One of the big takeaway lessons from the Barack Obama campaign for president is his assertive catch-phrase “Yes We Can.”
Since his election to the highest political seat in 2008 — any first for many Blacks in America as well as pioneering individuals and groups throughout the world maintain the confidence — building mantra to lay claim to unprecedented goals and achievements.
Last week as two highly placed world leaders pondered whether or not they would meet for peace talks in Singapore, women decisively exhibited will, confidence and capability winning first time leadership roles.
Like Obama, Meghan Markle a biracial American probably changed perceptions of the British crown when she married Prince Harry, an heir to one of the oldest dynasties in the world. Millions watched the historic nuptials that united the couple as her African-American, single mother watched from the pews of St. George’s Church in Windsor.
Markle is now the Duchess of Sussex.
Her highly-placed position allegedly resonated with little Black girls everywhere that they too can become princesses and royalty.
Reportedly more than a few co-opted the phrase “Yes we can.”
Stacey Abrams may also have changed the course of the future and definitely the Democratic Party by winning the Georgia primary elections last week.
Abrams became the first Black woman nominee for governor — ever — in the United States.
After her triumph, the 44-year-old former tax attorney thanked “everyone who believed that a little Black girl who sometimes had to go without lights or running water—who grew up to become the first woman to lead in the Georgia General Assembly — could become the first woman gubernatorial nominee from either party in Georgia’s history.”
Like Obama, Abrams struggled to pay debts from student loans.
Prior to her election, Abrams wrote a very definitive article addressing the fact that her $200,000 debt from student loans and deferred tax payments should not disqualify her from running for governor.
She argued that the liability made her more similar to her potential constituents.
“We cannot win by pretending to be something we are not,” Abrams reportedly told CNN. “My mission is to demonstrate that if we bring everyone to the table, we can win.”
Throughout her campaign Abrams reached out to Black voters. She focused her attention on Black women in particular. She allegedly, made registering Black voters a huge part of her campaign and is aware of her trailblazing status as the first Black female gubernatorial nominee in America.
A whopping number of 46 women filed to run in governors’ races this year.
According to the Center for American Women and Politics at Rutgers University that figure represented a record high.
“We must remind ourselves that our success is inevitable.”
“I may be the only one with my specific profile, but there are women, people from the LGBTQ community, Muslims who are seeking to reassert their patriotism after being denounced by many, and all of us have naysayers and doubters,” Abrams said.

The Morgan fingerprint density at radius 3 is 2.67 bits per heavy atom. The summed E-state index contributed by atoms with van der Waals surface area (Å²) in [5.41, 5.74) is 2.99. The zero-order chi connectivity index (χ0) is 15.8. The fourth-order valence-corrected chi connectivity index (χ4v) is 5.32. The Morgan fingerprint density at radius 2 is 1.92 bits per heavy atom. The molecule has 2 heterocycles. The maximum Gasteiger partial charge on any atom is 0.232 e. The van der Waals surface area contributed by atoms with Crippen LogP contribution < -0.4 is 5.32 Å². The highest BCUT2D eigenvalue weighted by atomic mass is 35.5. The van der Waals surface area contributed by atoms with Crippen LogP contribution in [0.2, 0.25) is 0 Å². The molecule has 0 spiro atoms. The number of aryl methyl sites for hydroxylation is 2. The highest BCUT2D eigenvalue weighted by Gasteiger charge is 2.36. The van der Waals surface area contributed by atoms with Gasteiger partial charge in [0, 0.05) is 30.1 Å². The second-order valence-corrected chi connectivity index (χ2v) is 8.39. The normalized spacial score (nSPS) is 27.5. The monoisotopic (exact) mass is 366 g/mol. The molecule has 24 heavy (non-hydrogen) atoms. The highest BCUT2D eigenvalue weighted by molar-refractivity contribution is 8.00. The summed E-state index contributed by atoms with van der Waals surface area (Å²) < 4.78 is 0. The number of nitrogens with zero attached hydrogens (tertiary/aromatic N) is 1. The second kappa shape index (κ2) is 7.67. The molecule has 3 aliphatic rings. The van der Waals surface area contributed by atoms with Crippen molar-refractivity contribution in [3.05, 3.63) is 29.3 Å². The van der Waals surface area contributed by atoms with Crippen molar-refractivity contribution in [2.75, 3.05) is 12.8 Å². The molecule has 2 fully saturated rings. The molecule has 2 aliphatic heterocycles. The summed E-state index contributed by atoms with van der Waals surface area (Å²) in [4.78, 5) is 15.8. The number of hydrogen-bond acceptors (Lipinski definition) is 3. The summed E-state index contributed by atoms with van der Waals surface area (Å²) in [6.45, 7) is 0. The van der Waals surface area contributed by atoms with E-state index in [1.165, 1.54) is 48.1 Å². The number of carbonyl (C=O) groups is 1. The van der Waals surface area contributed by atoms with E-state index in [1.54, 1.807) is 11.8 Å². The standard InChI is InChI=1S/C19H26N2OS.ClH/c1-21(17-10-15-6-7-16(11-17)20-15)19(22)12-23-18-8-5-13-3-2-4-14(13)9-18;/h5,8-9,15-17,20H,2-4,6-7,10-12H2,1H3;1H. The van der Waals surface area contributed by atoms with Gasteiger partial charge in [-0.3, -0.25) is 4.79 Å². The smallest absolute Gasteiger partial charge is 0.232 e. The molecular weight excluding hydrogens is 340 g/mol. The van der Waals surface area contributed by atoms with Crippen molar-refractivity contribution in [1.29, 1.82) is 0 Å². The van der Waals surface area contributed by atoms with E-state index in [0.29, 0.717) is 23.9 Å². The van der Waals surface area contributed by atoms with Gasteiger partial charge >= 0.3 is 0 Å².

In Texas, Lupe Valdez, a gay Latina also made news as the choice of the Democratic Party to represent the state as governor.
Barbadians are no strangers to blazing a trail for change in America.
Brooklyn’s own Bajan Shirley Chisholm rocked the boat when she boldly ran for the presidency in 1972. Her story is detailed in a book titled “Unbought & Unbossed.”
In addition, a son of Barbados who believed in the “Yes We Can” philosophy named Eric Holder as the first Black attorney general in America.
Add to that, the outcome of the Barbados general election last week and the name Mia Mottley who swept the polls with unprecedented results for the Opposition Barbados Labour Party (BLP) winning all 30 seats in the House of Assembly.
Mottley was elected the eighth prime minister of Barbados and the first ever female leader of the nation.
The 52-year-old lawyer reportedly once told a teacher that she would become the country’s first female prime minister and on May 24 did.
Endorsed by Rihanna, the island’s best known pop star, Mottley emerged Barbados’ first female prime minister since gaining independence from Britain in 1966.
Mottley was the first female to be appointed attorney general and minister of home affairs in 2001 and is also the youngest ever Queen’s Counsel in Barbados.
Two years after that, she served as the island’s second female deputy prime minister and following the BLP’s defeat in the 2008 election and Owen Arthur’s resignation as party leader, Mottley was chosen as BLP party leader on Jan. 19, 2008.
She also served as the first female opposition leader when she was sworn in on Feb. 7, 2008.
Mottley was sworn in two days after her recent election.
In accepting the oath of office, she thanked Barbadians for doing “what is best for Barbados.”
Prime Minister Mia Mottley, QC will join four other women who have served as leaders of governments in the Caribbean.
They include: Dame Eugenia Charles of Dominica — 1980 – 1995; Portia Simpson Miller of Jamaica — 2006 – 2007 and 2012 – 2016; Kamla Persad Bissessar in Trinidad and Tobago — 2010-2015 and Janet Rosenberg Jagan of Guyana who served from 1997 – 1999.
In addition to unprecedented advances made by women in a single month, since the arrest of Harvey Weinstein, more than a few disfranchised females united by the #MeToo Movement are echoing the mantra “Yes We Can!”
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